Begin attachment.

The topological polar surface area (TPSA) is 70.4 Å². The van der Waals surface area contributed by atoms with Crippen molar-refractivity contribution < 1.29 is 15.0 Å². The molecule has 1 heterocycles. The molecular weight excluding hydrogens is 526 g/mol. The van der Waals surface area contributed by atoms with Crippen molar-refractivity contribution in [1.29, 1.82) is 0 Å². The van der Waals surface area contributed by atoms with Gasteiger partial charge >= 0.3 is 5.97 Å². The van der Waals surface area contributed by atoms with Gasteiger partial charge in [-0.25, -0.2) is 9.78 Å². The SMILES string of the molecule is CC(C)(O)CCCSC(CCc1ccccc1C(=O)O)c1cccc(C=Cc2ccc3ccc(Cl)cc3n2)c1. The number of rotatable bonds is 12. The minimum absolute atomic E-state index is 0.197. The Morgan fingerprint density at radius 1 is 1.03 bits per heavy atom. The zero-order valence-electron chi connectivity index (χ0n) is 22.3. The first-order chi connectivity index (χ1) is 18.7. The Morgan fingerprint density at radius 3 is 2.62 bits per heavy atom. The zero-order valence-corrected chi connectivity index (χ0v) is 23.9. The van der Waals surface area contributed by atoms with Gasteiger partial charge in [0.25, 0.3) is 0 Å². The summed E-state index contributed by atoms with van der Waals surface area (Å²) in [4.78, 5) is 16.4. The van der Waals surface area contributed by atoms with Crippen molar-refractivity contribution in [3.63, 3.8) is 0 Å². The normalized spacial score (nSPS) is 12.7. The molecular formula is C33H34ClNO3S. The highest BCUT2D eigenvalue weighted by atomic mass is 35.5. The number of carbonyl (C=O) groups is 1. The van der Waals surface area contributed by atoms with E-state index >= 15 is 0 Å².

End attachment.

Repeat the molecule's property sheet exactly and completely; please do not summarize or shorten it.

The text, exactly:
The topological polar surface area (TPSA) is 70.4 Å². The van der Waals surface area contributed by atoms with Crippen molar-refractivity contribution < 1.29 is 15.0 Å². The molecule has 1 heterocycles. The molecular weight excluding hydrogens is 526 g/mol. The van der Waals surface area contributed by atoms with Crippen molar-refractivity contribution in [1.29, 1.82) is 0 Å². The van der Waals surface area contributed by atoms with Gasteiger partial charge >= 0.3 is 5.97 Å². The van der Waals surface area contributed by atoms with Gasteiger partial charge in [-0.25, -0.2) is 9.78 Å². The SMILES string of the molecule is CC(C)(O)CCCSC(CCc1ccccc1C(=O)O)c1cccc(C=Cc2ccc3ccc(Cl)cc3n2)c1. The number of rotatable bonds is 12. The minimum absolute atomic E-state index is 0.197. The Morgan fingerprint density at radius 1 is 1.03 bits per heavy atom. The zero-order valence-electron chi connectivity index (χ0n) is 22.3. The first-order chi connectivity index (χ1) is 18.7. The Morgan fingerprint density at radius 3 is 2.62 bits per heavy atom. The zero-order valence-corrected chi connectivity index (χ0v) is 23.9. The van der Waals surface area contributed by atoms with Gasteiger partial charge in [0.25, 0.3) is 0 Å². The summed E-state index contributed by atoms with van der Waals surface area (Å²) in [4.78, 5) is 16.4. The van der Waals surface area contributed by atoms with Crippen molar-refractivity contribution in [3.63, 3.8) is 0 Å². The normalized spacial score (nSPS) is 12.7. The molecular formula is C33H34ClNO3S. The highest BCUT2D eigenvalue weighted by atomic mass is 35.5. The number of carbonyl (C=O) groups is 1. The van der Waals surface area contributed by atoms with E-state index >= 15 is 0 Å².